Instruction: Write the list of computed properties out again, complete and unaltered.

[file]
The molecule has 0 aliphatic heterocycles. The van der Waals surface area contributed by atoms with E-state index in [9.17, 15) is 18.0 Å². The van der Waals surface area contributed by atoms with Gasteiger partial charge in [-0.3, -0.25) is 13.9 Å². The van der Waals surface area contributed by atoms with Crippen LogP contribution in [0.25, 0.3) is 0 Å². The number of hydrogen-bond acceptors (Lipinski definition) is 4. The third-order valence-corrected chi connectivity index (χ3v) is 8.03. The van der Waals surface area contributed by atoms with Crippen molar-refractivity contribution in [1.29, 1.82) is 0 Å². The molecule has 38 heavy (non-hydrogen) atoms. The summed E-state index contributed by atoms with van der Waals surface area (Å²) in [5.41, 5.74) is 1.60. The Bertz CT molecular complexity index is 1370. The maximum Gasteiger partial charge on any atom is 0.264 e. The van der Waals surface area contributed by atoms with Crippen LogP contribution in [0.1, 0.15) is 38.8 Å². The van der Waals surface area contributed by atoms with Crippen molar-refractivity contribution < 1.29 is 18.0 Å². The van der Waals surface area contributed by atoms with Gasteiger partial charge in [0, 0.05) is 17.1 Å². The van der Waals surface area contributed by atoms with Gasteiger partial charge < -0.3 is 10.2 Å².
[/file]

The molecule has 0 aliphatic heterocycles. The van der Waals surface area contributed by atoms with E-state index in [9.17, 15) is 18.0 Å². The van der Waals surface area contributed by atoms with Gasteiger partial charge in [-0.3, -0.25) is 13.9 Å². The van der Waals surface area contributed by atoms with Crippen LogP contribution in [0.25, 0.3) is 0 Å². The number of hydrogen-bond acceptors (Lipinski definition) is 4. The third-order valence-corrected chi connectivity index (χ3v) is 8.03. The van der Waals surface area contributed by atoms with Crippen molar-refractivity contribution in [1.29, 1.82) is 0 Å². The molecule has 38 heavy (non-hydrogen) atoms. The summed E-state index contributed by atoms with van der Waals surface area (Å²) in [5.41, 5.74) is 1.60. The Bertz CT molecular complexity index is 1370. The maximum Gasteiger partial charge on any atom is 0.264 e. The van der Waals surface area contributed by atoms with Crippen LogP contribution in [0.1, 0.15) is 38.8 Å². The van der Waals surface area contributed by atoms with Crippen molar-refractivity contribution < 1.29 is 18.0 Å². The van der Waals surface area contributed by atoms with Gasteiger partial charge in [0, 0.05) is 17.1 Å². The van der Waals surface area contributed by atoms with Gasteiger partial charge < -0.3 is 10.2 Å².